Imagine a child sitting in his classroom, gazing through the window at the rain. He picks up his pencil and chews distractedly on the eraser at its top. Chemicals, classed in Europe as "toxic to reproduction," dissolve in his saliva and enter his body.
.It's a scenario that may not be unusual. A report published last week by a consortium of 140 environment groups shows that potentially risky chemicals are present in dozens of everyday plastic items for sale by European retailers -- from shoes to erasers, from pencil cases to sex toys.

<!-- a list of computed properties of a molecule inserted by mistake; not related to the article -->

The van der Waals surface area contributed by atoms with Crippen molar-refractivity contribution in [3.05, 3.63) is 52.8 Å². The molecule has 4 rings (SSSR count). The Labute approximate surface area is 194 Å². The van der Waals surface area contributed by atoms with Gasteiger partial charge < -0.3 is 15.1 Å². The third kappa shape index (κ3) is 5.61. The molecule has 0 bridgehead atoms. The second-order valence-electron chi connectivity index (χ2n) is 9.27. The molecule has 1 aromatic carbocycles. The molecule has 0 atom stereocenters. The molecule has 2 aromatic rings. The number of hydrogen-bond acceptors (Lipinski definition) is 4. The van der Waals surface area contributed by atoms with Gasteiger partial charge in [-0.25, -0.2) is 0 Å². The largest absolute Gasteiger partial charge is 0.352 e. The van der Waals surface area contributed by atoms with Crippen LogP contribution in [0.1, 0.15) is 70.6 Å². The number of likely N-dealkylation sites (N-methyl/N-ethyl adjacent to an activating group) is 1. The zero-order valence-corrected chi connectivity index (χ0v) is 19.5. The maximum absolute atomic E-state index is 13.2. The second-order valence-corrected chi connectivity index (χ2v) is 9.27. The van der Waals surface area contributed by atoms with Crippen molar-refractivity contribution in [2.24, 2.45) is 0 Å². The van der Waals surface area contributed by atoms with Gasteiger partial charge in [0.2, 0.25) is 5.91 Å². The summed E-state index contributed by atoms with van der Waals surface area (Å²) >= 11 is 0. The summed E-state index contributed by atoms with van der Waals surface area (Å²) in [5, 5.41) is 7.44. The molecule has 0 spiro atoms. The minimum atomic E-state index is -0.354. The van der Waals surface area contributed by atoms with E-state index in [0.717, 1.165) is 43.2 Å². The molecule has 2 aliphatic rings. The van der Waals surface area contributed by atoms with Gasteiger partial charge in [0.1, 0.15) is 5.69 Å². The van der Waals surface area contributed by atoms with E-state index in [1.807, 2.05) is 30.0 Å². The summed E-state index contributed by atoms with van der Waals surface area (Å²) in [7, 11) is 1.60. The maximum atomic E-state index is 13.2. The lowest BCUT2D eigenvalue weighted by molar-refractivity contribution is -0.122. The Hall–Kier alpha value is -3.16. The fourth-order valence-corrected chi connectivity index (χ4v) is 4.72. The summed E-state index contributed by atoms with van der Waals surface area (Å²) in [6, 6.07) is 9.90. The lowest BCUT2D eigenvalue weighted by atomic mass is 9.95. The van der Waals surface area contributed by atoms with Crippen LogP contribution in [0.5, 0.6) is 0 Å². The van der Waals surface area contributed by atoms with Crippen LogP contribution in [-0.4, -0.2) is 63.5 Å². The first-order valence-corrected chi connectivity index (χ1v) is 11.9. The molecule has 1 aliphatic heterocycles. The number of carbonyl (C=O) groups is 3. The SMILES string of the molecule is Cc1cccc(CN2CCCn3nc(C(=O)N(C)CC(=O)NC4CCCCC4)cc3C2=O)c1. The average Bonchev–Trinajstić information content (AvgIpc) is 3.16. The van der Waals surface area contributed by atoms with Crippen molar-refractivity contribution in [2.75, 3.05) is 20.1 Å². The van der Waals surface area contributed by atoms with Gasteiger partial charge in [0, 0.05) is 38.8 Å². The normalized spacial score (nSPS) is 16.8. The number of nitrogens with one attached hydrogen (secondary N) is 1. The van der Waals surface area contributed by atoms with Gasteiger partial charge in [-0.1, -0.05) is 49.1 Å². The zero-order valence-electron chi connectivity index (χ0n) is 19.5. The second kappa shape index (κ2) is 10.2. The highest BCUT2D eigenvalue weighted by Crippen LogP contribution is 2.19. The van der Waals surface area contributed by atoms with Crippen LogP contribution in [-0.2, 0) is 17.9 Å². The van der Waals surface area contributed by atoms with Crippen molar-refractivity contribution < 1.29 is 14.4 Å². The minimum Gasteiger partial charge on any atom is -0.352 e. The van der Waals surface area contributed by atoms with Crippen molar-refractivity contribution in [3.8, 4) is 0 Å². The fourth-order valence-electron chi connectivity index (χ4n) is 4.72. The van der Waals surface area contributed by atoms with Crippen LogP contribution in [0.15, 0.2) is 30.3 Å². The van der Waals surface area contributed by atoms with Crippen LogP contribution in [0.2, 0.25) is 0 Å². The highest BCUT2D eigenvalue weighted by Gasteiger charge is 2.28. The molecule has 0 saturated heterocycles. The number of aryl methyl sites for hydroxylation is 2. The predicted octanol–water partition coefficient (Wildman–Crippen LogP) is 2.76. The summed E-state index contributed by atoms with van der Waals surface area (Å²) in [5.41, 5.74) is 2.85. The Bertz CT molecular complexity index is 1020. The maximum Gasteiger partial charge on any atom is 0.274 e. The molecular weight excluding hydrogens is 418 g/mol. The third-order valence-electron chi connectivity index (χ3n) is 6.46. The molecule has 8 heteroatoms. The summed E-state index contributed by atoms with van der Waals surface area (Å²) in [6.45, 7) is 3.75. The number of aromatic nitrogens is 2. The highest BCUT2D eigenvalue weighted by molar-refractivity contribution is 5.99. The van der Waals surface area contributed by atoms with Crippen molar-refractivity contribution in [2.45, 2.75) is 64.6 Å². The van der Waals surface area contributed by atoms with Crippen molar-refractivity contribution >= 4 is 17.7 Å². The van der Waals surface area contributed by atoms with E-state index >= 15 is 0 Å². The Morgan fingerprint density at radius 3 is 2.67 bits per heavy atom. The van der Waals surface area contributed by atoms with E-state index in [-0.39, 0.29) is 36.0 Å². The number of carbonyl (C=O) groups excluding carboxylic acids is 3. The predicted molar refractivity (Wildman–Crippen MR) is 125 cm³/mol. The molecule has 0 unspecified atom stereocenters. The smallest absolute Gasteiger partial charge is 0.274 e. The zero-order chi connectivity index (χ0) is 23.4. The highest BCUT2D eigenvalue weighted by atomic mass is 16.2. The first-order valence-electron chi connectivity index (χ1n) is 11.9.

The study focused on a group of chemicals known as phthalates, six of which have been virtually banned in toys in the European Union since 1999 over fears they can damage the sexual development of children. But as the European Environmental Bureau (EEB) found in its study, phthalates are present in items routinely used by children and on sale in big supermarkets such as Carrefour and Tesco.